That Blues forward Alexander Steen went into play Thursday night without a goal seemed surprising to his teammates. That he would finally get one seemed inevitable.
“I had no idea he hadn’t scored yet,” linemate Tyler Bozak said. “I was just expecting that he had with all the good little things he does out there on the ice.”
"Me and Bozie didn’t know until a couple of days ago that he hadn’t scored one yet," his other linemate, Robert Thomas, said, "and going into the third (Thursday) we really wanted to get him one."
They needed some help from Buffalo — had Curtis Lazar not blocked Bozak's chance at what looked to be an open net, the play would have been over before Thomas fed Steen for his second-chance goal — but Steen got it and then he added an empty-netter to finish the night with two after the Blues’ 5-1 win over Buffalo.
It was, by almost any definition, a long wait for Steen. Only one other skater from the opening night roster, defenseman Robert Bortuzzo, had yet to score a goal. Players who had cups of coffee with the Blues — Nathan Walker in five games, Klim Kostin in four games — had scored goals but Steen’s zero persisted. His efforts were stalled by the 16 games he missed with a high ankle sprain, but calendar aside, Steen got his goal in his 29th game. Never before had he carried a zero in the goal column past his 11th game of the season.
Was he wondering when it was going to come?
“Yeah, a little bit,” he said.
There were, as Bozak had noted, no worries about Steen because he was doing so many other things that the team needed him to do and a lot of other players were putting up hefty goal totals. Only a few days before, coach Craig Berbue had expressed his belief that the goal would come because of the way Steen was playing on the ice.
“He skates and works,” Berube said Friday. “He’s a great defensive player, he goes to the net. On Bozak’s goal, (Steen made) a great screen on the goal. He goes to the net and does all the dirty work.”
That’s part of the consistency of Steen’s game. He’s not the goal scorer he once was – he had 33 goals in the 2013-14 season – but he’s going to the net and making his presence felt just like he always has. On the Bozak goal, that’s where he was, getting shoved into the goalie and keeping multiple Sabres occupied to give Bozak a big hole to aim at.
“Nothing's really changed,” Steen said. “I've tried to do that for the most part. It especially helps my linemates trying to get some more space for them and create space for them. Just try and create that little bit of extra space for (Bozak and Thomas) to get their shots off and open passing lanes."
Steen was doing fairly well at the start of the season, but in the 17th game of the season, he suffered his high ankle sprain and was out four weeks. In the 12 games since he returned, he’s plus-11, which has given him a team-high plus-13 this season. He was plus-4 against Buffalo and the team is 9-3 since his return.
“I was pretty happy with how I was going before that (injury),” Steen said, “and that was a little unfortunate bounce. But that's what happens in this game. Over the years you get that experience. Things like that happen, but to some extent, that kind of slows you down mentally as well and you're able to analyze where you were and how it was going and what you want to do when you come back. I think first little stretch there was decent, but the last six or seven games or so (have been good).”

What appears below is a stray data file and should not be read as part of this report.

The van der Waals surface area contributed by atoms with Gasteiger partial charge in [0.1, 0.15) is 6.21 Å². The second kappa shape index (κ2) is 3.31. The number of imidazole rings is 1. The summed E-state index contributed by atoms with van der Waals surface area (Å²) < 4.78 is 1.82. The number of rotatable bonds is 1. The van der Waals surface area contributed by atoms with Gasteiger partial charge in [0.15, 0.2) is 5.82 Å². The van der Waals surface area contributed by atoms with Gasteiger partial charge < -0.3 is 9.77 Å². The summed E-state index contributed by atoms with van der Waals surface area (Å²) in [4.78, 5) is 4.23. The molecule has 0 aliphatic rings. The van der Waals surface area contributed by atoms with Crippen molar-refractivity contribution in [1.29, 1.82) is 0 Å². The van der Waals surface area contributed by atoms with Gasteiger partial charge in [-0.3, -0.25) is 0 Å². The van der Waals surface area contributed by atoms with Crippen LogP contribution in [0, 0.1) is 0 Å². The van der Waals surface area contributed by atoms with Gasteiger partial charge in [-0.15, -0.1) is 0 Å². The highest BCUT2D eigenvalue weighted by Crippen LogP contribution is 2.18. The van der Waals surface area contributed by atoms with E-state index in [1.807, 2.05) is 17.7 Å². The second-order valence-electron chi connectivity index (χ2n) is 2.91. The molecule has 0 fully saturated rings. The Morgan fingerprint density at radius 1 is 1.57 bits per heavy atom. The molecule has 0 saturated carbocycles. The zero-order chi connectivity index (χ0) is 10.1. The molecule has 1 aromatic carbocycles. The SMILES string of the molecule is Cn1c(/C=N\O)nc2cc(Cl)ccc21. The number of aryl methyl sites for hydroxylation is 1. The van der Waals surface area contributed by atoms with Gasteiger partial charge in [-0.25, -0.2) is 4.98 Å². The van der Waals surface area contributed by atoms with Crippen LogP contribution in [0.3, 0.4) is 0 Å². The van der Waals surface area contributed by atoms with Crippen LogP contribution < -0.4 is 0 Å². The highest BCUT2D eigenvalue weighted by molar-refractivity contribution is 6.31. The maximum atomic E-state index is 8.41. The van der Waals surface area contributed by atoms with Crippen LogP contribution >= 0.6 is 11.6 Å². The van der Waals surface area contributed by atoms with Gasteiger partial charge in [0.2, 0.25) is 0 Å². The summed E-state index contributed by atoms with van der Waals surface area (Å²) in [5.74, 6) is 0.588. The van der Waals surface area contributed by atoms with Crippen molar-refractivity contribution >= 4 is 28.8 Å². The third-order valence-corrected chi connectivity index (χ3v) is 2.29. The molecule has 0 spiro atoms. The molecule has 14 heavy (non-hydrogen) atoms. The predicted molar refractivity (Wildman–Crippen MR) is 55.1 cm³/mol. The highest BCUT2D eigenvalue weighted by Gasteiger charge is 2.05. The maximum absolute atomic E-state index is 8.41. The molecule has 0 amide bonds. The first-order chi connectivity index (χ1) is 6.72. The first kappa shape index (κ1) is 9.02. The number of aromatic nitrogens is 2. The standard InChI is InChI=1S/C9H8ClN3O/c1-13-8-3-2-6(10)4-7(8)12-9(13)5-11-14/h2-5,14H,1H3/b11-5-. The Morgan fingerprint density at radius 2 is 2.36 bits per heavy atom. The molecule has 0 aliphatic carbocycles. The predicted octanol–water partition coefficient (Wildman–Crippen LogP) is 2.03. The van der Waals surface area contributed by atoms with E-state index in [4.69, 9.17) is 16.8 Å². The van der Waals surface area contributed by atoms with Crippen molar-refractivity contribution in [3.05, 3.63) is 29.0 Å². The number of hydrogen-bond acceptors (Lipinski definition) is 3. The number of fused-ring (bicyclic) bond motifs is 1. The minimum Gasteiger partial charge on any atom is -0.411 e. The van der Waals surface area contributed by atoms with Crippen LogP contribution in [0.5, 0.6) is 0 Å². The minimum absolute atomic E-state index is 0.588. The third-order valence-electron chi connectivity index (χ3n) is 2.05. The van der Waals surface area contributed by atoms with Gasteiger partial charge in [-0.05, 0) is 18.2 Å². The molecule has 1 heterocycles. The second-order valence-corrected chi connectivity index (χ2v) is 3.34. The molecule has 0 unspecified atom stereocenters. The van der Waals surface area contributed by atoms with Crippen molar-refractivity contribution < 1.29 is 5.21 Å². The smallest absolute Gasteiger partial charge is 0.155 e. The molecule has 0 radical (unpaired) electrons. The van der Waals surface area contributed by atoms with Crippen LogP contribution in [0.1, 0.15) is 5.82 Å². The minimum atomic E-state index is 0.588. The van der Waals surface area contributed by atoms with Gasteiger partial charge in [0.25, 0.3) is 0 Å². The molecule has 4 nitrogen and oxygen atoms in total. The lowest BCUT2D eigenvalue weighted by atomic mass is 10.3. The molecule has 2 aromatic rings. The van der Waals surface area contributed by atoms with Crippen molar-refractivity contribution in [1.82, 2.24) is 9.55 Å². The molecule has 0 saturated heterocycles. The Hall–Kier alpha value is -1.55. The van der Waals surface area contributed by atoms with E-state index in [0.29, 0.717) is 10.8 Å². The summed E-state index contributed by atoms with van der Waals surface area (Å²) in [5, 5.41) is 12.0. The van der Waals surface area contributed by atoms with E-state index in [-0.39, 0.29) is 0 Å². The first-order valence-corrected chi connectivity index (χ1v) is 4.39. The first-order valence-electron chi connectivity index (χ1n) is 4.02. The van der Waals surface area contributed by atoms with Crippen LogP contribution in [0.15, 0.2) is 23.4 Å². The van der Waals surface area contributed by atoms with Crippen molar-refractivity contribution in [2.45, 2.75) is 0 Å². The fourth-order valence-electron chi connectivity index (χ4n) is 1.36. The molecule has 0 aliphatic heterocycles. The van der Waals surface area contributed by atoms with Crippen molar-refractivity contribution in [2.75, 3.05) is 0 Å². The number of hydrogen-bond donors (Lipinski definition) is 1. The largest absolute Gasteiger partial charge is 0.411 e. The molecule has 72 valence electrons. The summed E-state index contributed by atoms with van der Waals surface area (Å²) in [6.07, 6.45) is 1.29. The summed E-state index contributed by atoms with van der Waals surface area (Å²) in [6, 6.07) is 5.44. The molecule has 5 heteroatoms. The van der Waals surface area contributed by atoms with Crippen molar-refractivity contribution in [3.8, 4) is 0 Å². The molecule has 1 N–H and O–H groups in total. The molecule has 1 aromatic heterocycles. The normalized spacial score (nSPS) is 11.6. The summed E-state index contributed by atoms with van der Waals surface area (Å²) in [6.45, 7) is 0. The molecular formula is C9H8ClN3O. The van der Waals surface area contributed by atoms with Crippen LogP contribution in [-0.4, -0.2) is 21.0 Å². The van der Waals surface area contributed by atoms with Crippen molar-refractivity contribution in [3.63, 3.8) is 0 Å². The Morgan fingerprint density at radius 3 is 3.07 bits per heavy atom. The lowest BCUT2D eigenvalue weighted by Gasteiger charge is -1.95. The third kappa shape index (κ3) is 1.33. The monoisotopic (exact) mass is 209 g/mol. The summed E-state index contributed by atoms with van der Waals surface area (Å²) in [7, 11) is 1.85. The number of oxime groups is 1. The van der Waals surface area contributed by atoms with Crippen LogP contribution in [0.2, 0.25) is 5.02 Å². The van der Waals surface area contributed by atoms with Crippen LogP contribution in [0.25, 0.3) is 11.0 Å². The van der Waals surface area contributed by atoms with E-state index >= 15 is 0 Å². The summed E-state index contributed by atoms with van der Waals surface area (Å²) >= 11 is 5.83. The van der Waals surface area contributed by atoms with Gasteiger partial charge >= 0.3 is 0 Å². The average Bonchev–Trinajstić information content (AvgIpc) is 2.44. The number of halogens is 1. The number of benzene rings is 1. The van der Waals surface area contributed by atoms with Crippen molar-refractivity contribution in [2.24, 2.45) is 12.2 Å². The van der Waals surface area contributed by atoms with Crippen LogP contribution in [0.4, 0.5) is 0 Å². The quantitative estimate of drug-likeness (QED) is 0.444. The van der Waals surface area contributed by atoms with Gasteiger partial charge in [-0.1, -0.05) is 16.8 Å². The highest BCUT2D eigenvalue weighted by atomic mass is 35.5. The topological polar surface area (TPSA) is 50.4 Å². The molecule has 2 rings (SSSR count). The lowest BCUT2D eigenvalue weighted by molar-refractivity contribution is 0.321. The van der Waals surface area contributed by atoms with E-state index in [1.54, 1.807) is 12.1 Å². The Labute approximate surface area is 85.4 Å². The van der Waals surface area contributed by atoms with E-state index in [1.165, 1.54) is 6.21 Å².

A year ago, Berube put Steen on the fourth line and Steen helped turn that unit into a group that played a key role in the team winning the Stanley Cup. This year, he’s been on the third line, with Bozak and Thomas, of late, and has turned that line into a dependable group. He’s become a role player, but he can fill any number of roles.
Part of Steen’s job now has been to help Thomas develop as a player, and the 20-year-old – he was six when Steen made his NHL debut – has seen his game flourish. Thomas has come into his own this season, having safely navigated the move from wing to center and helping everywhere. Thomas has eight points in the past seven games and as Steen said Thursday night, "the last three games or so, he's been incredible."
Steen has impressed too.
“He’s been a good player for a long time in this league,” Berube said. “He knows how to play the game. He’s intelligent. He’s got a different role than he had before, but the accepting of the role is huge. He does that, he accepted his role last year and helped us win a Cup. He does the same thing this year. Whatever we ask of him, he does it.”
“It’s incredible,” Bozak said. “He goes to the dirty areas, plays a physical style, an old-school style of hockey that a lot of people don’t love playing against him but we love him and I know me and Thomas love playing with him.”
Thomas is the future of the Blues. He’s 15 years younger than Steen, but is paying close attention to what he does.
“He loves getting in there and always having stick battles and that’s just with how smart he is," Thomas said. "He’s so easy to play with."